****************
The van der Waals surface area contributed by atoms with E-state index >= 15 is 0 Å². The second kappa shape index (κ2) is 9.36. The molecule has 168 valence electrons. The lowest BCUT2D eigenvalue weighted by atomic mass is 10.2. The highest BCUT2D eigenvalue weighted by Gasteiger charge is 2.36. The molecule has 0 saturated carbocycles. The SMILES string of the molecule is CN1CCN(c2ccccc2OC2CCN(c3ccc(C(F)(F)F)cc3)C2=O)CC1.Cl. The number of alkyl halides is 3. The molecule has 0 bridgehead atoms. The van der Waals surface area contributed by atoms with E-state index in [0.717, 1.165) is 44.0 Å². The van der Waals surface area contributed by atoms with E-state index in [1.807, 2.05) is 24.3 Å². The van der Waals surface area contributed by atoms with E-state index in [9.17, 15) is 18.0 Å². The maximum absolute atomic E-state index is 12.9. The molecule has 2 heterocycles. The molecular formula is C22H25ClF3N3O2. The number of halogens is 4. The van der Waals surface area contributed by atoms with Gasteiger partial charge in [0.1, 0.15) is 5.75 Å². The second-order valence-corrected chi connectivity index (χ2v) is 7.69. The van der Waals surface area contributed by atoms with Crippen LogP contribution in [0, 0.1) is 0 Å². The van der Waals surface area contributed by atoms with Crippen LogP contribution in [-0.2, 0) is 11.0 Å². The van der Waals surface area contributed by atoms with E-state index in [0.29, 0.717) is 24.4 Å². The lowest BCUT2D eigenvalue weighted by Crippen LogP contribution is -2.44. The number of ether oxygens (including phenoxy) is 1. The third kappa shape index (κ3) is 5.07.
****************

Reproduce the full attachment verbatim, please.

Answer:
The van der Waals surface area contributed by atoms with E-state index >= 15 is 0 Å². The second kappa shape index (κ2) is 9.36. The molecule has 168 valence electrons. The lowest BCUT2D eigenvalue weighted by atomic mass is 10.2. The highest BCUT2D eigenvalue weighted by Gasteiger charge is 2.36. The molecule has 0 saturated carbocycles. The SMILES string of the molecule is CN1CCN(c2ccccc2OC2CCN(c3ccc(C(F)(F)F)cc3)C2=O)CC1.Cl. The number of alkyl halides is 3. The molecule has 0 bridgehead atoms. The van der Waals surface area contributed by atoms with E-state index in [0.717, 1.165) is 44.0 Å². The van der Waals surface area contributed by atoms with E-state index in [1.807, 2.05) is 24.3 Å². The van der Waals surface area contributed by atoms with E-state index in [9.17, 15) is 18.0 Å². The maximum absolute atomic E-state index is 12.9. The molecule has 2 heterocycles. The molecular formula is C22H25ClF3N3O2. The number of halogens is 4. The van der Waals surface area contributed by atoms with Gasteiger partial charge in [0.1, 0.15) is 5.75 Å². The second-order valence-corrected chi connectivity index (χ2v) is 7.69. The van der Waals surface area contributed by atoms with Crippen LogP contribution in [0, 0.1) is 0 Å². The van der Waals surface area contributed by atoms with Crippen LogP contribution in [-0.2, 0) is 11.0 Å². The van der Waals surface area contributed by atoms with E-state index in [0.29, 0.717) is 24.4 Å². The lowest BCUT2D eigenvalue weighted by Crippen LogP contribution is -2.44. The number of ether oxygens (including phenoxy) is 1. The third kappa shape index (κ3) is 5.07.